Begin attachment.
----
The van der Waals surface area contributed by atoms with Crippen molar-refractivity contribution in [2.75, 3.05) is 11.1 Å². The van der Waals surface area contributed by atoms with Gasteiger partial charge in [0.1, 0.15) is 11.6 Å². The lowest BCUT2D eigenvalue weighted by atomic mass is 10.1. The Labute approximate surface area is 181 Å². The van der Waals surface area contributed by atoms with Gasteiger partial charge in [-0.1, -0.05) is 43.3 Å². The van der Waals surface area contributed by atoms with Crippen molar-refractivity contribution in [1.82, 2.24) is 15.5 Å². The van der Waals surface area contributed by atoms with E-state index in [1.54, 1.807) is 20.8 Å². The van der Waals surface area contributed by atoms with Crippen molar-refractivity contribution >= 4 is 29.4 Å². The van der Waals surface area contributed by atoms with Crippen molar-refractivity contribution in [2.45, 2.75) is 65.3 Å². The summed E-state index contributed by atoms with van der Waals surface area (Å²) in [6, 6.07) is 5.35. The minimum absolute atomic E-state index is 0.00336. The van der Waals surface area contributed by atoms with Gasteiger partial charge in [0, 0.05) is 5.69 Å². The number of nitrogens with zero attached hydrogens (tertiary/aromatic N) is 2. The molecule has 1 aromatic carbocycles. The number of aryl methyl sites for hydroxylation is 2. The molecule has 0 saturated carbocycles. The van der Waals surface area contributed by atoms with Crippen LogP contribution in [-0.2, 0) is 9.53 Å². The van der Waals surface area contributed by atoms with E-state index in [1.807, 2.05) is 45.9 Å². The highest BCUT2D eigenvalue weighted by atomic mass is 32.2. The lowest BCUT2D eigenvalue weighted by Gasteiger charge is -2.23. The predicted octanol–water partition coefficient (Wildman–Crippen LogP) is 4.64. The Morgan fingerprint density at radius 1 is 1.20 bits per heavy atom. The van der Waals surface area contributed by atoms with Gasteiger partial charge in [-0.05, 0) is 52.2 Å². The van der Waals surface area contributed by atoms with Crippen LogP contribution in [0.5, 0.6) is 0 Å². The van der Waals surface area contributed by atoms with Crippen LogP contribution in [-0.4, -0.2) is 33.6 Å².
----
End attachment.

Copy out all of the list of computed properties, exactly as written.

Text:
The van der Waals surface area contributed by atoms with Crippen molar-refractivity contribution in [2.75, 3.05) is 11.1 Å². The van der Waals surface area contributed by atoms with Gasteiger partial charge in [0.1, 0.15) is 11.6 Å². The lowest BCUT2D eigenvalue weighted by atomic mass is 10.1. The Labute approximate surface area is 181 Å². The van der Waals surface area contributed by atoms with Gasteiger partial charge in [-0.1, -0.05) is 43.3 Å². The van der Waals surface area contributed by atoms with Crippen molar-refractivity contribution in [1.82, 2.24) is 15.5 Å². The van der Waals surface area contributed by atoms with E-state index in [1.54, 1.807) is 20.8 Å². The van der Waals surface area contributed by atoms with Crippen molar-refractivity contribution >= 4 is 29.4 Å². The van der Waals surface area contributed by atoms with Crippen molar-refractivity contribution in [2.45, 2.75) is 65.3 Å². The summed E-state index contributed by atoms with van der Waals surface area (Å²) in [6, 6.07) is 5.35. The minimum absolute atomic E-state index is 0.00336. The van der Waals surface area contributed by atoms with Gasteiger partial charge in [0, 0.05) is 5.69 Å². The number of nitrogens with zero attached hydrogens (tertiary/aromatic N) is 2. The molecule has 1 aromatic carbocycles. The number of aryl methyl sites for hydroxylation is 2. The molecule has 0 saturated carbocycles. The van der Waals surface area contributed by atoms with Crippen LogP contribution in [-0.2, 0) is 9.53 Å². The van der Waals surface area contributed by atoms with E-state index in [1.807, 2.05) is 45.9 Å². The highest BCUT2D eigenvalue weighted by atomic mass is 32.2. The lowest BCUT2D eigenvalue weighted by Gasteiger charge is -2.23. The predicted octanol–water partition coefficient (Wildman–Crippen LogP) is 4.64. The Morgan fingerprint density at radius 1 is 1.20 bits per heavy atom. The van der Waals surface area contributed by atoms with Gasteiger partial charge in [-0.05, 0) is 52.2 Å². The van der Waals surface area contributed by atoms with Crippen LogP contribution in [0.5, 0.6) is 0 Å². The van der Waals surface area contributed by atoms with Crippen LogP contribution in [-0.4, -0.2) is 33.6 Å².